On what turned out to be Powers’ last flight for the CIA on May 1, the Soviets shadowed his U-2 at a lower altitude, then took him down as he crossed over Sverdlovsk, deep in enemy territory.
To make matters worse, Powers was unable to activate the plane’s self-destruct mechanism, as instructed, before he parachuted safely to the ground, right into the hands of the KGB.
The incident undermined a major peace summit between the two Cold War superpowers, and resulted in the withdrawal of an invitation to President Dwight Eisenhower to visit Moscow.
One month after being charged, Powers was sentenced to 10 years in prison, but was released after two, in exchange for Soviet spy Rudolf Abel.

1967 – The Jimi Hendrix Experience opened for the Monkees in Jacksonville, FL.
So what do you get when you cross a guitar genius with one of the world’s bestselling pop bands? A frustrated guitarist, a disappointed band and a bewildered and confused audience.
The Monkees young fans, as well as their parents who often accompanied them at shows, were less than thrilled.
“[The parents] were probably not too crazy about having to sit through a Monkees concert, much less seeing this guy playing music from hell,” said Monkees drummer Micky Dolenz.
Hendrix stuck it out for six more shows, exiting after a run of three concerts on July 14, 15 and 16 at Forest Hills Tennis Stadium in New York City.
“It was evident from the start that we were witness to a rare and phenomenal talent,” Dolenz wrote in his autobiography I’m A Believer. “I would stand in the wings and watch and listen in awe.”
As seen below, guitarist Mike Nesmith agreed with Dolenz.

1991 – Actor James Franciscus, best remembered for his title roles in television’s Mr. Novak and Longstreet, died from emphysema at the age of 57.
Mr. Novak – in which Franciscus played the role of teacher John Novak, was the first series to depict both teachers and students in a dramatic and realistic manner.
In its two year run, the program won over 47 awards from various educational institutions including the National Education Association and was the recipient of a prestigious Peabody Award for excellence.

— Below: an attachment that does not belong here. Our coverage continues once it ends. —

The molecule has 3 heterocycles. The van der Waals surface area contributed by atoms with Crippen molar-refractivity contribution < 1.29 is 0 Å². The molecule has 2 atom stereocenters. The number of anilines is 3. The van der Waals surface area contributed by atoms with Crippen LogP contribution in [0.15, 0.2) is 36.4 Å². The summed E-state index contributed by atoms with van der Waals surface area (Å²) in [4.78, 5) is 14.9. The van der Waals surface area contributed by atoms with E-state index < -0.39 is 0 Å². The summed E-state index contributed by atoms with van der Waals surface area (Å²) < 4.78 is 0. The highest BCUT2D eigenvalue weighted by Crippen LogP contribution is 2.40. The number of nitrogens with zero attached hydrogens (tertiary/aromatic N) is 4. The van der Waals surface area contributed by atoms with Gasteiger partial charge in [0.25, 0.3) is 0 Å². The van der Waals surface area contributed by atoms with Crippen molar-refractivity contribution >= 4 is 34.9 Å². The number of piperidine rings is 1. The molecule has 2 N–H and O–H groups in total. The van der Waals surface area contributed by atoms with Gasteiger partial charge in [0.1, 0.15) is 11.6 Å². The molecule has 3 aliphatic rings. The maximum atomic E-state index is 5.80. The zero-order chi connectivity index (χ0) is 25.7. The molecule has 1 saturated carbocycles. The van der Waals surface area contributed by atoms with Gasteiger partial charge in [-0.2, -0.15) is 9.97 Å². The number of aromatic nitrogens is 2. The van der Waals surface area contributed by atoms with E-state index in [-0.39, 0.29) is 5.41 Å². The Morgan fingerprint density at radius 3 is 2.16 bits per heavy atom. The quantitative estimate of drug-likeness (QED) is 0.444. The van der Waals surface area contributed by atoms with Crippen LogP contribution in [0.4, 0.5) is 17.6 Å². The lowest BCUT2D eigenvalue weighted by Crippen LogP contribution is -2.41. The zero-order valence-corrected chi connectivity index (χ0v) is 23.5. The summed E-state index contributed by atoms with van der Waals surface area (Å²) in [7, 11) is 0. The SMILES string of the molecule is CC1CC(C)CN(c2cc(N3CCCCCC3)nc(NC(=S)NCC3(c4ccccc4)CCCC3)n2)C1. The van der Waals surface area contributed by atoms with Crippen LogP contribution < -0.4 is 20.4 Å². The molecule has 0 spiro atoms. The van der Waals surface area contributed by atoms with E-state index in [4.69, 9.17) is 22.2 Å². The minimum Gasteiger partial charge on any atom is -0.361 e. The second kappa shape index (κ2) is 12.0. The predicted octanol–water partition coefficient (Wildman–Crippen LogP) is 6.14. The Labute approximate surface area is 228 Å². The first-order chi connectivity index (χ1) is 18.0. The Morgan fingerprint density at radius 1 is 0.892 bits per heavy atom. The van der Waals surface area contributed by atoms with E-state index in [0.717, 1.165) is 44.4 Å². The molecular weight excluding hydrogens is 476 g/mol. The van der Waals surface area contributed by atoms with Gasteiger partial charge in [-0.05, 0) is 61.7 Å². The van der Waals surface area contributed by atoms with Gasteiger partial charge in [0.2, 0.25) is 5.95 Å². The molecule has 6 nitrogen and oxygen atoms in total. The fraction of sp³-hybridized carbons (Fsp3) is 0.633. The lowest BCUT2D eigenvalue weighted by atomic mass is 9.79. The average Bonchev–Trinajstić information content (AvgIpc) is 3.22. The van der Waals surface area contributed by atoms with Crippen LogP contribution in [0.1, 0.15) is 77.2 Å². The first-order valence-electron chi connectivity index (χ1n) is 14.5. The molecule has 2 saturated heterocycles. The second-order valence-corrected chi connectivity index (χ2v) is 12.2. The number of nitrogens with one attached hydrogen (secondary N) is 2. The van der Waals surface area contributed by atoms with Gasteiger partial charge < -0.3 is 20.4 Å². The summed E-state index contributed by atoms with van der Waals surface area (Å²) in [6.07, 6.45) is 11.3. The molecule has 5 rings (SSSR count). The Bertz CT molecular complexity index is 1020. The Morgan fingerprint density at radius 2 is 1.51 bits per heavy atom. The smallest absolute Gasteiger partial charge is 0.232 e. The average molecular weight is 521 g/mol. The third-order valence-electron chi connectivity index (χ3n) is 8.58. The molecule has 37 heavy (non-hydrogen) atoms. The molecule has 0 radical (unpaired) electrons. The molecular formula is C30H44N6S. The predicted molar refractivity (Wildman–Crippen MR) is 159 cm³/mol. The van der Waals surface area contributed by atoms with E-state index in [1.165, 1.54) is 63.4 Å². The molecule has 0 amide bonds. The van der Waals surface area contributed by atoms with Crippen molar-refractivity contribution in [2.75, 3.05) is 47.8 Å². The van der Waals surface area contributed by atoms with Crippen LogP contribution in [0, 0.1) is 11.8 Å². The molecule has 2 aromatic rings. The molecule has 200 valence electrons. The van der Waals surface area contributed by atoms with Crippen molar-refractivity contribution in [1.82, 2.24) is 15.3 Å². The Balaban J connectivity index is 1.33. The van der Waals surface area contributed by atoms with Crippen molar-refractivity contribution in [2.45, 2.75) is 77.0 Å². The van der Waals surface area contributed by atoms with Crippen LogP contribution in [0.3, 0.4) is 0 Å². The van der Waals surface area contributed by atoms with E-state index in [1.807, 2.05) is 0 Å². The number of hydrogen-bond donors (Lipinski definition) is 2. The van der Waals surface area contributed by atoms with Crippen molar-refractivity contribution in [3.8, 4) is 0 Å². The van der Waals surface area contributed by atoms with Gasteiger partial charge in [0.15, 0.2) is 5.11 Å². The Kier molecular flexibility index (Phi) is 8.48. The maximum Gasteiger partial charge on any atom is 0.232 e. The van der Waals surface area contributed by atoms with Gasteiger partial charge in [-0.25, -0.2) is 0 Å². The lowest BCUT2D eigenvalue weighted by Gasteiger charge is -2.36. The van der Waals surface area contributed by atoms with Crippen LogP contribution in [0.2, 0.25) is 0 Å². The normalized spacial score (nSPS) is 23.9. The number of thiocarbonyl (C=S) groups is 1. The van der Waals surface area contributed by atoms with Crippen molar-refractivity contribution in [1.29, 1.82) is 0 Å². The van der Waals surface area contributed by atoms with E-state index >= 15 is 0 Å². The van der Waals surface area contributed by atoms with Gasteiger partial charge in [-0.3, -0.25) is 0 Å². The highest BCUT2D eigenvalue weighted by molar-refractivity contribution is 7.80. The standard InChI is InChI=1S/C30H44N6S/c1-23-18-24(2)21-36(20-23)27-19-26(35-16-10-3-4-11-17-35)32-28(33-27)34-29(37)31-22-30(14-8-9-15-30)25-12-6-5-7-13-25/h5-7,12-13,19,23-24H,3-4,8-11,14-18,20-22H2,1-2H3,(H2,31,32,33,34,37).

1994 – Kim Il sung, the communist dictator of North Korea since 1948, died of a heart attack at the age of 82.
From the very beginning of his reign, Kim led his country into a deep isolation from even its former communist allies. Repressive rule and a personality cult that celebrated him as the “Great Leader” kept him in power until his death.
He was succeeded as president by his son, Kim Jong il, whose reign was equally repressive and isolating. His son, Kim Jong-un, has continued the policy of keeping his nation virtually isolated from the world, even as millions of his country’s people live in poverty.

2012 – Academy Award winning actor Ernest Borgnine died of kidney failure at the age of 95.
His early career included supporting roles in China Corsair, From Here To Eternity, Bad Day at Black Rock and The Wild Bunch.
He won the Academy Award for Best Actor for Marty(1955).
He achieved continuing success in the sitcom McHale’s Navy. and later co-starred in the action series Airwolf.

2015 – Former NFL quarterback Ken “Snake” Stabler died from complications of stage 4 colon cancer at the age of 69.
A two-year star at the University of Alabama and an NFL star for 15 seasons, Stabler quarterbacked the Oakland Raiders to victory in Super Bowl XI, was the 1974 NFL Most Valuable Player and was selected as a quarterback for the NFL 1970s All-Decade Team.
He was posthumously elected to the Pro Football Hall of Fame in 2016.
In February 2016, The New York Times reported that researchers at Boston University discovered high Stage 3 chronic traumatic encephalopathy (CTE) in Stabler’s brain after his death.

Compiled by Ray Lemire ©2005-2020 RayLemire.com. / Streamingoldies.com. All Rights Reserved.